Stereotactic implantation of electrodes for deep brain stimulation (DBS) in the subthalamic nucleus is an approved treatment for Parkinson disease. Despite DBS-associated improvement in the physical symptoms such as tremor, some patients with Parkinson disease who undergo DBS treatment may have psychiatric adverse effects, including:
This risk is superimposed on the already high rate of comorbidity that patients with Parkinson disease experience with mood disorders, such as:
"The ultimate goal for all members of our Mayo Clinic DBS team is to improve the quality of life for patients and their caregivers while managing the motor symptoms of Parkinson disease. This outcome necessarily involves the assessment of nonmotor symptoms, such as psychiatric and cognitive functioning," says Julie A. Fields, Ph.D., L.P., a neuropsychologist in the Department of Psychiatry and Psychology.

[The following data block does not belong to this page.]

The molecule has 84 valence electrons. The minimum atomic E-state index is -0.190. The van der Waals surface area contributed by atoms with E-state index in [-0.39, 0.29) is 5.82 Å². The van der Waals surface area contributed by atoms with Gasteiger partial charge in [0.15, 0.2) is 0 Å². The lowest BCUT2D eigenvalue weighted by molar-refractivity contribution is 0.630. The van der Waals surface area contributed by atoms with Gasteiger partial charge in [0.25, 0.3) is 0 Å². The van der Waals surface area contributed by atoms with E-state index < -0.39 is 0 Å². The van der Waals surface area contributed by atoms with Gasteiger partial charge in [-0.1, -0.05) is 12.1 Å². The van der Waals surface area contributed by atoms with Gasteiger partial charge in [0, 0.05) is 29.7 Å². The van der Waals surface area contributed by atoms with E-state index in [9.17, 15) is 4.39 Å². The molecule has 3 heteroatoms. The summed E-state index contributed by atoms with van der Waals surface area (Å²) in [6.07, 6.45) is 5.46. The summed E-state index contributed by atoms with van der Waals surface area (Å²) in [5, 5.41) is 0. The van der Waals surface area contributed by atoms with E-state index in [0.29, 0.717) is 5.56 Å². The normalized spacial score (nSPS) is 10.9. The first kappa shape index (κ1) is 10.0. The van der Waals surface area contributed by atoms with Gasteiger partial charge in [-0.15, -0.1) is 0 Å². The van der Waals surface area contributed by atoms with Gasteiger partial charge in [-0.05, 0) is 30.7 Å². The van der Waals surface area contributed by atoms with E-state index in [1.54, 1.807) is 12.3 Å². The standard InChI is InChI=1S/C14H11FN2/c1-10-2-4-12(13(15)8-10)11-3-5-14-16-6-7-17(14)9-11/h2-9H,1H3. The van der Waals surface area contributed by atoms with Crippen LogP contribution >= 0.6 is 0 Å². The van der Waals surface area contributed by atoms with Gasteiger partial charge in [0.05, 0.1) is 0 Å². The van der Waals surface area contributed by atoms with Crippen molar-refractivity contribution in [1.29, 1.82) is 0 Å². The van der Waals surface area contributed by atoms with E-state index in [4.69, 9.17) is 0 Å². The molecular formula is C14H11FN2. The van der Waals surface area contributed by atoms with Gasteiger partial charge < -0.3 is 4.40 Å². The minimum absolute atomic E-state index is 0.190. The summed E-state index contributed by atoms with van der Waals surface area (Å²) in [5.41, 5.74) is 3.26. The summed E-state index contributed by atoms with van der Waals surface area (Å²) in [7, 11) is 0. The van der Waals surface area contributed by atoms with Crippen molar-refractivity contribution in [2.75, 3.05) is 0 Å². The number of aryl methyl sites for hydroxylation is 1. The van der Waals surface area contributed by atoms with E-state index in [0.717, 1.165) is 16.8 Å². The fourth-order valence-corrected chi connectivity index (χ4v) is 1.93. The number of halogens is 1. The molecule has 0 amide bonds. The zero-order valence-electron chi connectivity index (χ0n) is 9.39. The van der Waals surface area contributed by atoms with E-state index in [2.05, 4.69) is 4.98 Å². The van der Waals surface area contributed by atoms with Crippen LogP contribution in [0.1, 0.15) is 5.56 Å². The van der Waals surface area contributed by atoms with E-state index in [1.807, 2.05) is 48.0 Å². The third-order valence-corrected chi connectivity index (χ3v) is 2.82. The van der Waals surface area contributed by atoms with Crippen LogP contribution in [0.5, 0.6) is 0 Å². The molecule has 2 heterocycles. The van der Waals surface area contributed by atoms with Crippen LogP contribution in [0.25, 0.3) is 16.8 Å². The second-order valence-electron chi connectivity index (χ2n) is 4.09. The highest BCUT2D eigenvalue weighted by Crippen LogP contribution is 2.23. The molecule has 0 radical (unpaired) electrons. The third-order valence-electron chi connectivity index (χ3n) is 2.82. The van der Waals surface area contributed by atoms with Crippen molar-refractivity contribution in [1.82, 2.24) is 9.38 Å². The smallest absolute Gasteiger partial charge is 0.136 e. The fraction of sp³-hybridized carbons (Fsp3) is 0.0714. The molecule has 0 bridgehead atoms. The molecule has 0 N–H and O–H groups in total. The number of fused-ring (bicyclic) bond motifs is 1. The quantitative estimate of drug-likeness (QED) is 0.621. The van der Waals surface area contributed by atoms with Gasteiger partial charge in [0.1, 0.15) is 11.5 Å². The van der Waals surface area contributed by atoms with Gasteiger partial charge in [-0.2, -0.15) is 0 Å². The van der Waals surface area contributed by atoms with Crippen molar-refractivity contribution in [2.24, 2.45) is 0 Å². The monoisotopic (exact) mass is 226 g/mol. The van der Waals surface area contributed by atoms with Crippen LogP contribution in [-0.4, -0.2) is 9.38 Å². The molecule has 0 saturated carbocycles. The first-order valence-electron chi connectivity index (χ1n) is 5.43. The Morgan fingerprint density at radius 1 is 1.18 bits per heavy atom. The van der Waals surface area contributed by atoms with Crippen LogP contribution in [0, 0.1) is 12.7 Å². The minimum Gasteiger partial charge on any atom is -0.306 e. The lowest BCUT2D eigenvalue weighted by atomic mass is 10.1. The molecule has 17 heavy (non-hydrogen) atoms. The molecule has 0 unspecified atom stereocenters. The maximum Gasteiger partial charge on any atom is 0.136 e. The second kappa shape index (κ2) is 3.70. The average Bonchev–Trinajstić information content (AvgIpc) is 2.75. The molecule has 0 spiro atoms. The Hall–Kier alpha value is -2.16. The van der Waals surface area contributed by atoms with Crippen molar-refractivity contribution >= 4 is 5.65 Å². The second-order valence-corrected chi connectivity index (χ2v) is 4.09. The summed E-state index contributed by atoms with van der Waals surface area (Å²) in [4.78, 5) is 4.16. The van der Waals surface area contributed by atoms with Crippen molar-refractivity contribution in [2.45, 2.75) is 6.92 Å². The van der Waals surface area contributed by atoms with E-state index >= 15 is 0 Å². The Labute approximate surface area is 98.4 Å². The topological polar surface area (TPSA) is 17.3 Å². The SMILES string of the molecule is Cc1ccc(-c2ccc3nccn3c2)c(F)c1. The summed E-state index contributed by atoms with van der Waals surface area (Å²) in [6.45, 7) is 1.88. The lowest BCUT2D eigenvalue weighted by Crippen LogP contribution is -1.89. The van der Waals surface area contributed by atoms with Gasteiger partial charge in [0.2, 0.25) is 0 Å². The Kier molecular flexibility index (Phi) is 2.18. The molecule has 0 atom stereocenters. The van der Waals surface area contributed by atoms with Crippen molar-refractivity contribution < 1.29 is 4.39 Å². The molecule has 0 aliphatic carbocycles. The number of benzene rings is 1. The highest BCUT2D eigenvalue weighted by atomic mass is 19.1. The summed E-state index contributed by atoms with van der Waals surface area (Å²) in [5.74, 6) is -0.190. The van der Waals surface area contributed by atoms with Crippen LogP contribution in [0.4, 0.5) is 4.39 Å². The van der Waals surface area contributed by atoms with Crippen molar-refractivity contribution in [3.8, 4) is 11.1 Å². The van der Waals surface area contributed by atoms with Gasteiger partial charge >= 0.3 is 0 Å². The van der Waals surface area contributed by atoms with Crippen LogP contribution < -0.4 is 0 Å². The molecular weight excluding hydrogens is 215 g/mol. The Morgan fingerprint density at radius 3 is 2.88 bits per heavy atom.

Cognitive assessment of patients being evaluated for DBS is critical. At Mayo, patients participate in a three- to four-hour neuropsychological evaluation that examines the following characteristics:
DBS is generally considered safe, but in certain circumstances it may pose an increased risk of cognitive decline. "Some aspects of cognition are deficient in patients with Parkinson disease, and certain difficulties are anticipated," says Dr. Fields. "When the neuropsychological compromise is greater than expected or presents in a pattern that suggests there may be other underlying neurological processes, we must proceed with caution."
A decline in verbal fluency (how quickly the patient generates words) is the most consistent adverse finding after DBS. Other aspects of cognitive functioning also decline in some patients. The reason is not fully understood, but possible mechanisms include:
Dr. Fields is working to identify reliable predictors of cognitive and quality-of-life outcomes and to better understand the underlying mechanisms, to inform treatment intervention decisions. Future studies will examine the patterns and trajectories of cognitive decline in patients with Parkinson disease.